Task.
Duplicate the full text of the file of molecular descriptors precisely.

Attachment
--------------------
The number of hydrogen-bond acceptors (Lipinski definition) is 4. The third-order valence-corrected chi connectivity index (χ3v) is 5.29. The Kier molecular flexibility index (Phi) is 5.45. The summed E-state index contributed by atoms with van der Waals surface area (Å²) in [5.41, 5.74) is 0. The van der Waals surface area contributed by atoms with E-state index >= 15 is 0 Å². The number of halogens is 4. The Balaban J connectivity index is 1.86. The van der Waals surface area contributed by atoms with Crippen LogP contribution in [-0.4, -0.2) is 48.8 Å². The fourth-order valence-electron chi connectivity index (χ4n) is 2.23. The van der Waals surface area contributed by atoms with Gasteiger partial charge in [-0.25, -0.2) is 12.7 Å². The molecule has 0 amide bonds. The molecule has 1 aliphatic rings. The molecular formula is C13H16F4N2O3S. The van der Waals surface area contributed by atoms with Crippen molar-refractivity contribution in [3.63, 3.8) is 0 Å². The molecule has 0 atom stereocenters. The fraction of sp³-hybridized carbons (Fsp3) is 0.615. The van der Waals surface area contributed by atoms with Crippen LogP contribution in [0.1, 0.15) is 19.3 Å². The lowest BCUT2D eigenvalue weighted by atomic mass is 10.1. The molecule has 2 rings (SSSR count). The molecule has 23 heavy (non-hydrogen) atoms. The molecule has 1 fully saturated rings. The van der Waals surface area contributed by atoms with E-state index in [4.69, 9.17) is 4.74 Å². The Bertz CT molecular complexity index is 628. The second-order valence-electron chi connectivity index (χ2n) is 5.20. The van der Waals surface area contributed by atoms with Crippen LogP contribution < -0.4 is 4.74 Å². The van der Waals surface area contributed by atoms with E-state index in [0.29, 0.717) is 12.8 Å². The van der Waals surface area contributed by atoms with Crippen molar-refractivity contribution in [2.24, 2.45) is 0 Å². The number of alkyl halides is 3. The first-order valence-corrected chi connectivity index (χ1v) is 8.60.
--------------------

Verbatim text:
The number of hydrogen-bond acceptors (Lipinski definition) is 4. The third-order valence-corrected chi connectivity index (χ3v) is 5.29. The Kier molecular flexibility index (Phi) is 5.45. The summed E-state index contributed by atoms with van der Waals surface area (Å²) in [5.41, 5.74) is 0. The van der Waals surface area contributed by atoms with E-state index >= 15 is 0 Å². The number of halogens is 4. The Balaban J connectivity index is 1.86. The van der Waals surface area contributed by atoms with Crippen LogP contribution in [-0.4, -0.2) is 48.8 Å². The fourth-order valence-electron chi connectivity index (χ4n) is 2.23. The van der Waals surface area contributed by atoms with Gasteiger partial charge in [-0.25, -0.2) is 12.7 Å². The molecule has 0 amide bonds. The molecule has 1 aliphatic rings. The molecular formula is C13H16F4N2O3S. The van der Waals surface area contributed by atoms with Crippen molar-refractivity contribution in [3.63, 3.8) is 0 Å². The molecule has 0 atom stereocenters. The fraction of sp³-hybridized carbons (Fsp3) is 0.615. The van der Waals surface area contributed by atoms with Crippen LogP contribution in [0.1, 0.15) is 19.3 Å². The lowest BCUT2D eigenvalue weighted by atomic mass is 10.1. The molecule has 2 rings (SSSR count). The molecule has 23 heavy (non-hydrogen) atoms. The molecule has 1 fully saturated rings. The van der Waals surface area contributed by atoms with E-state index in [4.69, 9.17) is 4.74 Å². The Bertz CT molecular complexity index is 628. The second-order valence-electron chi connectivity index (χ2n) is 5.20. The van der Waals surface area contributed by atoms with Crippen LogP contribution < -0.4 is 4.74 Å². The van der Waals surface area contributed by atoms with E-state index in [0.29, 0.717) is 12.8 Å². The van der Waals surface area contributed by atoms with Crippen molar-refractivity contribution in [2.24, 2.45) is 0 Å². The number of alkyl halides is 3. The first-order valence-corrected chi connectivity index (χ1v) is 8.60.